The New England Patriots starting quarterback battle looked and sounded like it was over with two weeks to go before the regular season. Cam Newton had taken nearly all of the first-team snaps in training camp and the first two preseason games. He looked pretty good, too, completing eight of nine passes in the team's last matchup with the Philadelphia Eagles while leading two scoring drives. As recently as yesterday morning Bill Belichick was saying to the press that someone would need to outplay Newton to supersede him, which for Belichick is as good as releasing a depth chart.
Then the news broke: Newton would be sidelined for the entire week, due to COVID protocol. Newton was required to undergo daily testing and accidentally broke the rules while he was traveling and will be virtual for the next four days. A quarterback competition that looked pretty open and shut is suddenly interesting again.
That's right. It's Mac Jones time.
Jones did... not get off to a good start on Monday on his first day running with the starters. He went 1-of-6 to open practice before he steadied himself, but most of his best work came against backups.
This has been more or less the status quo all summer. Jones is right in that middle ground between playing very well against the backups but for the most part struggles against the first-string players, albeit with flashes of brightness like his first drive against the Washington Football Team in the first preseason game. That's about where you'd expect a rookie quarterback to be, especially considering how loaded the Patriots are defensively this year.
But now Jones has the advantage. The best ability is availability, after all, and Newton is lacking in that department right now. It may not be the only time this year this problem comes up considering the former MVP's lengthy injury history and the fact that even the slightest violation of protocol results in multiple days missed for (apparently) unvaccinated players like himself. It makes sense that the Patriots are internally frustrated by this; Newton finally had some momentum and sidelined himself in an entirely avoidable situation.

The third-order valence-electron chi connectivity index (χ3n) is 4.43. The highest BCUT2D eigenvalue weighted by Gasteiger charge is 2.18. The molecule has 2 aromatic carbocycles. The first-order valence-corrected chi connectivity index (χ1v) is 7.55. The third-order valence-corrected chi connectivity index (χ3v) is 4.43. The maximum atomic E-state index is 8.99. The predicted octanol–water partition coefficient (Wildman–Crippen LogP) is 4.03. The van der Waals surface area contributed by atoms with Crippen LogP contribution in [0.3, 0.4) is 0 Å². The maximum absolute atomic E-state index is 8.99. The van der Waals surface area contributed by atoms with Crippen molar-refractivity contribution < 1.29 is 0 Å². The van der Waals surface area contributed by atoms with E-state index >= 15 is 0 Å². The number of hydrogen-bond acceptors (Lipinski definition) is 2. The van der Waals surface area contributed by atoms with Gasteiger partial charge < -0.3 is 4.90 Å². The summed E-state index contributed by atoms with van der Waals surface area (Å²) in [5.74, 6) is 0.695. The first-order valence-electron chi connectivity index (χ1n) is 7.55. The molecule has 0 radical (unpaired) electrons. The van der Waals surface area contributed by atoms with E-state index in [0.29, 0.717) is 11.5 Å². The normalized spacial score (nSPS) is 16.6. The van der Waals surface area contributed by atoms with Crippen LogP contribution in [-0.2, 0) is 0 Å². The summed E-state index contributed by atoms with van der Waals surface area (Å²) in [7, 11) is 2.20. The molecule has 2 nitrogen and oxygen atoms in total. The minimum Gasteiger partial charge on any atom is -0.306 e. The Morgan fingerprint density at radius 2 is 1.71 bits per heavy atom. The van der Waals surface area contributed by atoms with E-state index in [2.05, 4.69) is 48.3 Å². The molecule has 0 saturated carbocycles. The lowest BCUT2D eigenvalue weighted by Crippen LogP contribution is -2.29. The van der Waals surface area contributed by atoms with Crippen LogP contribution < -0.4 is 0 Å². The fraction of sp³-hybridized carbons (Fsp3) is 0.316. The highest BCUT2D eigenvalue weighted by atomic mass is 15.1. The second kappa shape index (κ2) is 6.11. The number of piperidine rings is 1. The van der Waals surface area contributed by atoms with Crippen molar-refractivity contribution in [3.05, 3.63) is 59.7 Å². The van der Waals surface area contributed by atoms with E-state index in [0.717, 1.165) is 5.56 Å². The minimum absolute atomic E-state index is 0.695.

With all that in mind, Jones doesn't necessarily need to blow the coaching staff away to make this a legit competition again heading into the final weeks of camp. If he proves to Josh McDaniels that he's built upon what he's learned so far and avoids the same mistakes, that'll be enough to keep him in consideration. If he gets hot and excels throughout the week and in combined practices with the Giants, then things will get really interesting. Maybe it's time to jack up those Rookie of the Year odds, with Jones currently at +800 (odds via WynnBet).
This is an opportunity Jones has never really had. He backed up talented signal-callers at Alabama for three years and was never given the chance to rise in the depth chart; his starting chance came when Tua Tagovailoa declared for the draft. He now has the chance to take the job.
Can he do it? We'll see. The Patriots aren't going to force the issue here, no matter how mad they might be at Newton behind the scenes. Jones is the future and Newton's play this summer suggests he would serve as a fine placeholder while the first-round pick watches and learns from the bench.
But as Dan Orlovsky eloquently argued yesterday, there's no reason the future can't start now. Jones just has to prove it. The next few days may very well be the best chance he has to do that until next summer.